Thursday, September 26, 2013

Final Cut Call: Cloudy with a Chance of Meatballs 2

Did you happen to miss Cloudy with a Chance of Meatballs, thinking you had to see its 2009 predecessor before catching the sequel?

No worries, the makers of Cloudy with a Chance of Meatballs 2 spend the first five minutes of their subpar sequel recapping the original, a handy reminder just how inferior Flint Lockwood's second cinematic outing is to his first.

Lockwood and his gang of geeks are back, exiled from Swallow Falls after the wussy inventor's FLDSMDFR food machine inundated their island nation with super-dupersized cheeseburgers, hot dogs and T-bone steaks, Flint landing a gig at Live Corp, a Google-esque enterprise run by a nefarious, wholly-annoying Steve Jobs knockoff, Chester V.

With rather unscrupulous plans for the still-operational FLDSMDFR (disregard the fact the thing was essentially nuked in the first film), Chester sends Lockwood and his pals back to Swallow Falls to search for the contraption only to find the place has been turned into what I'm ingeniously dubbing "The Island of Misfit Food".

And that's finally when CWACOM2 (acronym form from this point forward) springs to life, roughly halfway though, with the introduction of a slew of organic – as in actually alive – eats, the living food thingys foodimals. Strawberries, bananas, potatoes, marshmallows — you name the edible item, it's been outfitted with eyes, mouth and a creative name the characters of the movie deliver on cue for maximum merchandising effect.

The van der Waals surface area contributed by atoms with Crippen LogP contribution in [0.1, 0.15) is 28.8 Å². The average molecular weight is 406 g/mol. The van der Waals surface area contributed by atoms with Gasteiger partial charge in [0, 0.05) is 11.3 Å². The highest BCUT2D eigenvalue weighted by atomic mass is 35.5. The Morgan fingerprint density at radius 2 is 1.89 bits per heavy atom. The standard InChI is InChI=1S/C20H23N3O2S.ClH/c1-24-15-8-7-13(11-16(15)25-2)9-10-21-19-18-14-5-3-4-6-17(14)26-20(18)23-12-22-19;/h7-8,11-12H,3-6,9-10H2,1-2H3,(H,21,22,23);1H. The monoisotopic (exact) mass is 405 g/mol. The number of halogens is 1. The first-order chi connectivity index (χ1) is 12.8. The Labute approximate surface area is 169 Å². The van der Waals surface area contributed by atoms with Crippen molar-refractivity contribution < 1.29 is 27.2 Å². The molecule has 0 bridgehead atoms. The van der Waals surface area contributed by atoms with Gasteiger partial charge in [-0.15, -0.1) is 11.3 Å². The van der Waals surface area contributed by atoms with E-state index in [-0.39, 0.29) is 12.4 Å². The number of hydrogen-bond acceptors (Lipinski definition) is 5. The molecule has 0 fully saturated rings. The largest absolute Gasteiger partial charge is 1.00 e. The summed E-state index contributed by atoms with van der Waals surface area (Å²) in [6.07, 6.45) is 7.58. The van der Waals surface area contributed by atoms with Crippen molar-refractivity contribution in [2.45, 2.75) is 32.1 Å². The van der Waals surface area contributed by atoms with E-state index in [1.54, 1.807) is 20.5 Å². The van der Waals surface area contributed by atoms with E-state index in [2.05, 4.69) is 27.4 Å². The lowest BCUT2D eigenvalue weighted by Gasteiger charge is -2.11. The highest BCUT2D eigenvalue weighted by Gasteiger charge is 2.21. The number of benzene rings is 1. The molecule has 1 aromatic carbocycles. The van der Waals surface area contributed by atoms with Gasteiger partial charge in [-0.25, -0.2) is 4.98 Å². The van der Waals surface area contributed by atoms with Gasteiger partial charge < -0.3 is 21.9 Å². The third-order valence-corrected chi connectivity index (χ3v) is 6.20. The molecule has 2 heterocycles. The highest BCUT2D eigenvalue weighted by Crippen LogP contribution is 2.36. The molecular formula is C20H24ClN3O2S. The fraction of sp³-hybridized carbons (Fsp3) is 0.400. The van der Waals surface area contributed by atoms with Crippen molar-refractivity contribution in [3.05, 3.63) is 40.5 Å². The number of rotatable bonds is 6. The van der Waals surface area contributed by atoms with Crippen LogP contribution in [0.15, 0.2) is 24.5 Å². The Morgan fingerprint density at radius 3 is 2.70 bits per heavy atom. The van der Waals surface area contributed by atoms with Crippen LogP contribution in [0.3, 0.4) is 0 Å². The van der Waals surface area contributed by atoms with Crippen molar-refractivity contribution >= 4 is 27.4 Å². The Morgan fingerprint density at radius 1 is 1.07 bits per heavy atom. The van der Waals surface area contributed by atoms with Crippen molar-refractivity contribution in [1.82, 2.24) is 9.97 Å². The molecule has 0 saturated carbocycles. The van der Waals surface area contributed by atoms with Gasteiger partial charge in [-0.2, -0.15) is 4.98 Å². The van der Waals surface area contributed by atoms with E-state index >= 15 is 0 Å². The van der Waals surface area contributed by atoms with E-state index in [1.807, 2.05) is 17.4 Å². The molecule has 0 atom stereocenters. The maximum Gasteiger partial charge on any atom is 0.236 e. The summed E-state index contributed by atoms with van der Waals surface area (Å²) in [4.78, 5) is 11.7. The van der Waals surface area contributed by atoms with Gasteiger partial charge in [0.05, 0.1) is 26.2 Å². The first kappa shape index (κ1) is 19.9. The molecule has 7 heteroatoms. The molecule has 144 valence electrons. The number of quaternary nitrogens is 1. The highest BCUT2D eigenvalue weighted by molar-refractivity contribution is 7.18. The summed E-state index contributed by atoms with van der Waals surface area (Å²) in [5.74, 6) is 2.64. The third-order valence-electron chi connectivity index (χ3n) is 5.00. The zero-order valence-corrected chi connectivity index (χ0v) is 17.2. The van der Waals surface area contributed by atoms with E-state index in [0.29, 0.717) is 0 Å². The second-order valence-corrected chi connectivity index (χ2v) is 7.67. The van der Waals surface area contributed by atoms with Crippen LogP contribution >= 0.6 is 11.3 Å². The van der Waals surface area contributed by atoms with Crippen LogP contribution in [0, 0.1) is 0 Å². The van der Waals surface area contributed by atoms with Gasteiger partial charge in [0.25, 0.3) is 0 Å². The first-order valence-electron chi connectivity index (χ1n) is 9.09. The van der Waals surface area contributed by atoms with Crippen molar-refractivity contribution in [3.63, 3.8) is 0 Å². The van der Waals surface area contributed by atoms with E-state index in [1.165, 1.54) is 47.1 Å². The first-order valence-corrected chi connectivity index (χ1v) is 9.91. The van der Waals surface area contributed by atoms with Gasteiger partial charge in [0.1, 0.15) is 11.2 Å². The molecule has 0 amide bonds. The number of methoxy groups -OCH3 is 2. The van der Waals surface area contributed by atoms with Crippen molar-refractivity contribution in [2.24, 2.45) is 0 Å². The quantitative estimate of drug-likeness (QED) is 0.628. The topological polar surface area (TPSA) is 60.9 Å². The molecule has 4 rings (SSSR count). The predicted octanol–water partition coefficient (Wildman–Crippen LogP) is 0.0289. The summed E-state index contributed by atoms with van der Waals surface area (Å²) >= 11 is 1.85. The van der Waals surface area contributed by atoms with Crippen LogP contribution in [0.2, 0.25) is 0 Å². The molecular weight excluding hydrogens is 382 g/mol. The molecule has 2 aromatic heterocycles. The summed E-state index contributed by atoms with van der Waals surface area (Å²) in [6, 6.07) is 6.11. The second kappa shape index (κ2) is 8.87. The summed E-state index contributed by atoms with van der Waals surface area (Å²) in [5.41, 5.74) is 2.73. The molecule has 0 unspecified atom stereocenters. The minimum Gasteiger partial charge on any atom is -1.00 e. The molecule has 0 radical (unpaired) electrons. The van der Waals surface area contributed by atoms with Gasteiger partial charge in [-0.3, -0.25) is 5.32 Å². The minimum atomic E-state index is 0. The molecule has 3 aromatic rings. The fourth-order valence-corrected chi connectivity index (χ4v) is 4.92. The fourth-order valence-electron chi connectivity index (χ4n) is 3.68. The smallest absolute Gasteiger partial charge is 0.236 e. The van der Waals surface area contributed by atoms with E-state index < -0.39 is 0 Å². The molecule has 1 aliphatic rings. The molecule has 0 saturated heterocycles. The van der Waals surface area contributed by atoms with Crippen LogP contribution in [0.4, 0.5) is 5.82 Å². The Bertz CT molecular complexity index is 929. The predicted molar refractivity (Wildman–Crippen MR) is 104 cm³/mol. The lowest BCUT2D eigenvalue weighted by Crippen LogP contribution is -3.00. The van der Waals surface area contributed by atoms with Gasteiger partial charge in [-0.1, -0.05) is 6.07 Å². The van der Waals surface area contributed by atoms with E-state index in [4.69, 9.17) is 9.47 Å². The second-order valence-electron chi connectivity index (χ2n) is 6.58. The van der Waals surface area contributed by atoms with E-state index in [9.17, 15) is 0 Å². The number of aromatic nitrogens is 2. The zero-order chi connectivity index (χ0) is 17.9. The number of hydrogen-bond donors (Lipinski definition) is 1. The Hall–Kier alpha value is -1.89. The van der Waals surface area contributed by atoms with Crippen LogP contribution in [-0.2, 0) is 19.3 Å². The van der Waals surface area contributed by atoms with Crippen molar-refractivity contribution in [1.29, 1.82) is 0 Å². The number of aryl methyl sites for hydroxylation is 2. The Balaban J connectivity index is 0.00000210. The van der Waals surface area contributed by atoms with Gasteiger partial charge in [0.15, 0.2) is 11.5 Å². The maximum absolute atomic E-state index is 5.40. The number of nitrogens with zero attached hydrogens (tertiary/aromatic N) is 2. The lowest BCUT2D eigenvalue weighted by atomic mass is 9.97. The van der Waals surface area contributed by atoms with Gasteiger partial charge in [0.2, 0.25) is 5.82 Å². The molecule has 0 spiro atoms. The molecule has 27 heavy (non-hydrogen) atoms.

Taking over for the we've-moved-on-to-working-with-Channing Tatum team of Phil Lord and Chris Miller, writing/directing duo Cody Cameron and Kris Pearn's treatment of the fully-functioning-food discovery is ripped right out of Jurassic Park, titanic tacos subbing for T.Rex(es), as Mark Mothersbaugh's soundtrack swells up with sounds of "wonderment".

While it's by far the best CWACOM2 has to offer, Cameron and Pearn can't touch the whiz-bang joy of the original. The twosome's script is akin to that plate of leftovers that's been sitting in the back of your fridge for the past week — moldy. Loaded with lame puns and bathroom humor, Cameron and Pearn clearly don't get clever – or sensible – comedy.

Lest you consider dead mom jokes to be hilarious.

Final Cut Score: 75%